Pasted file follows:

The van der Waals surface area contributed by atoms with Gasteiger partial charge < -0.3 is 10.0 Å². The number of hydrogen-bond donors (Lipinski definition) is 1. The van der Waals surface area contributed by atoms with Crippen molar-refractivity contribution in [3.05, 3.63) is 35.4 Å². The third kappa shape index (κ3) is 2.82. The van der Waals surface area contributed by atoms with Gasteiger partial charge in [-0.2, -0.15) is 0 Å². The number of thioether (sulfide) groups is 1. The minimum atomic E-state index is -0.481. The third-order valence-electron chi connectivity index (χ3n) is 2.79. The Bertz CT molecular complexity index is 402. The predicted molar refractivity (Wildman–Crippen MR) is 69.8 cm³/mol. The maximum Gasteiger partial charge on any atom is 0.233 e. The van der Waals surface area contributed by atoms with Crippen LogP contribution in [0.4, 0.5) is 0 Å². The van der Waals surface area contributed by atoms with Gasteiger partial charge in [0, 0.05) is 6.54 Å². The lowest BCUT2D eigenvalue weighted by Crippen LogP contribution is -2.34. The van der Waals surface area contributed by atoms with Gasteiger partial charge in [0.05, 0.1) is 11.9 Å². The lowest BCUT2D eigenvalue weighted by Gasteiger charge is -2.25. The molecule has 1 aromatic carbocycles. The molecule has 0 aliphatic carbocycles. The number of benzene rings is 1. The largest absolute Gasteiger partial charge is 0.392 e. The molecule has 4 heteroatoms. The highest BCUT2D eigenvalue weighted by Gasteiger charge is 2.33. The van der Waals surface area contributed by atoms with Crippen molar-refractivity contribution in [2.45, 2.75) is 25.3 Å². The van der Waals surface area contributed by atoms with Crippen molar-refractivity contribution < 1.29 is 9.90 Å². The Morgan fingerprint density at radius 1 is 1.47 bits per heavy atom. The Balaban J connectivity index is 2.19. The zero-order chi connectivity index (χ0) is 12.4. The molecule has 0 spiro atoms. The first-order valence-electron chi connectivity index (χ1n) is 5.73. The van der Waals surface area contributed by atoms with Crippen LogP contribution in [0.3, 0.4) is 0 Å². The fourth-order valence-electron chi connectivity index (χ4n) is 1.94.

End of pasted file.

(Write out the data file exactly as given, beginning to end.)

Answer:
The van der Waals surface area contributed by atoms with Gasteiger partial charge < -0.3 is 10.0 Å². The number of hydrogen-bond donors (Lipinski definition) is 1. The van der Waals surface area contributed by atoms with Crippen molar-refractivity contribution in [3.05, 3.63) is 35.4 Å². The third kappa shape index (κ3) is 2.82. The van der Waals surface area contributed by atoms with Gasteiger partial charge in [-0.2, -0.15) is 0 Å². The number of thioether (sulfide) groups is 1. The minimum atomic E-state index is -0.481. The third-order valence-electron chi connectivity index (χ3n) is 2.79. The Bertz CT molecular complexity index is 402. The predicted molar refractivity (Wildman–Crippen MR) is 69.8 cm³/mol. The maximum Gasteiger partial charge on any atom is 0.233 e. The van der Waals surface area contributed by atoms with Crippen LogP contribution in [0.4, 0.5) is 0 Å². The van der Waals surface area contributed by atoms with Gasteiger partial charge in [0, 0.05) is 6.54 Å². The lowest BCUT2D eigenvalue weighted by Crippen LogP contribution is -2.34. The van der Waals surface area contributed by atoms with Gasteiger partial charge in [0.05, 0.1) is 11.9 Å². The lowest BCUT2D eigenvalue weighted by Gasteiger charge is -2.25. The molecule has 1 aromatic carbocycles. The molecule has 0 aliphatic carbocycles. The number of benzene rings is 1. The largest absolute Gasteiger partial charge is 0.392 e. The molecule has 4 heteroatoms. The highest BCUT2D eigenvalue weighted by Gasteiger charge is 2.33. The van der Waals surface area contributed by atoms with Crippen molar-refractivity contribution in [2.45, 2.75) is 25.3 Å². The van der Waals surface area contributed by atoms with Crippen molar-refractivity contribution < 1.29 is 9.90 Å². The Morgan fingerprint density at radius 1 is 1.47 bits per heavy atom. The Balaban J connectivity index is 2.19. The zero-order chi connectivity index (χ0) is 12.4. The molecule has 0 spiro atoms. The first-order valence-electron chi connectivity index (χ1n) is 5.73. The van der Waals surface area contributed by atoms with Crippen LogP contribution in [0.3, 0.4) is 0 Å². The fourth-order valence-electron chi connectivity index (χ4n) is 1.94.